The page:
Community-research Collaboration Between Researchers and Acupuncturists : Integrating a Participatory Research Approach in a Statewide Survey of Licensed Acupuncturists in California

Published in: Ethnicity and disease, v. 16, no. 1, suppl. 1, Winter 2006, p. S1-98-S1-106

Posted on RAND.org on December 31, 2005

by Tony Kuo, Rebekah Christensen, Lillian Gelberg, Lisa V. Rubenstein, Adam Burke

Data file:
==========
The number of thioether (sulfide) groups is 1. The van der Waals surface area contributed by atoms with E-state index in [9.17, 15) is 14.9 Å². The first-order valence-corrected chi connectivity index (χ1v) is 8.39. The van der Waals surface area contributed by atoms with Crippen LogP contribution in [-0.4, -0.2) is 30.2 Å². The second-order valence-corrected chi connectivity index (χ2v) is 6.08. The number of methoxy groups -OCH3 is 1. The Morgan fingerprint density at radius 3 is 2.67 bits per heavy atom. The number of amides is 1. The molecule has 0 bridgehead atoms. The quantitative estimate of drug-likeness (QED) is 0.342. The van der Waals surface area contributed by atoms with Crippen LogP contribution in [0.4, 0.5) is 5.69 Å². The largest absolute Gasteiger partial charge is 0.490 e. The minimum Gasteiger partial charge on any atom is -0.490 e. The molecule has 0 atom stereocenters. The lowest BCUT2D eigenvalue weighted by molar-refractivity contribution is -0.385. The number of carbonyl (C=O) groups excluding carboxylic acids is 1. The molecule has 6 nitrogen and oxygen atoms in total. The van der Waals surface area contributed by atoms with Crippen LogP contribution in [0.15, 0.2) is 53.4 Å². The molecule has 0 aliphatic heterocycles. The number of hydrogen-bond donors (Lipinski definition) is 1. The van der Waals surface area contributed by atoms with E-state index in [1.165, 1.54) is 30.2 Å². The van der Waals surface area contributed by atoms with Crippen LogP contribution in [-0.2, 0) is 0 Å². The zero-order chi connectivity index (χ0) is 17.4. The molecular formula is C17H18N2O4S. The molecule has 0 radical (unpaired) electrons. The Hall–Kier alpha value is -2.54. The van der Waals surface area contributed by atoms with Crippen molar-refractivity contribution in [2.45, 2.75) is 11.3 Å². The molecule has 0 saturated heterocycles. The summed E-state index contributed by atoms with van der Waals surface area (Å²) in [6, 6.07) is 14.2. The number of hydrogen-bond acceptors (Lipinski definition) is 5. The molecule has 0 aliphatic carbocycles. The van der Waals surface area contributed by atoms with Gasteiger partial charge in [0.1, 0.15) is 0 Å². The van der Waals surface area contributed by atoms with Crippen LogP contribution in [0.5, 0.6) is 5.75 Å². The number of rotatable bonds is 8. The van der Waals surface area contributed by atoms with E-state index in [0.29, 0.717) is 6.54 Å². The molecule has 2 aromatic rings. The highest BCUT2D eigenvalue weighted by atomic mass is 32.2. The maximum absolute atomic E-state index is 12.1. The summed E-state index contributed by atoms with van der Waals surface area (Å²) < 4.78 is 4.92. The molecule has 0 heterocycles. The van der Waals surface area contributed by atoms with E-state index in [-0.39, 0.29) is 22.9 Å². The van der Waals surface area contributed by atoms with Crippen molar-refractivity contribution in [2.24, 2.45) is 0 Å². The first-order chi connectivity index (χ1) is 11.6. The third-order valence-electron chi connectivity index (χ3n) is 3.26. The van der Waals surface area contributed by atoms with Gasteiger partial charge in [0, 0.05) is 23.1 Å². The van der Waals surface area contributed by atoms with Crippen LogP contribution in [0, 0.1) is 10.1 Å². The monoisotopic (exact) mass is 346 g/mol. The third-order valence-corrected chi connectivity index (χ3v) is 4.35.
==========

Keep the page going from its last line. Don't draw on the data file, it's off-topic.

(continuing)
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The Licensed Acupuncture Collaborative Study, a job analysis of licensed acupuncturists in California, provides a model for building community-research partnerships between university researchers and communities of non-physician clinicians. The study design used a project-management approach based on the core principles of community-based participatory research: 1) mobilizing shared expertise and resources to address issues of concern; 2) sharing power in the decisionmaking process; and 3) promoting mutual ownerships of resources and products derived from the collaboration. A project infrastructure involving the sharing of study responsibilities across university researchers, individual acupuncturists, and state community organizations was developed and cultivated over a three-year project period. Essential factors in the success of this project included shared objectives, addressing the concerns about collaboration among academic and community partners, inclusion of nontraditional viewpoints about healthcare policy, and participation by the acupuncturist community in performing the research. These activities helped to overcome mistrust and perceived power differences between researchers and the acupuncturist community.

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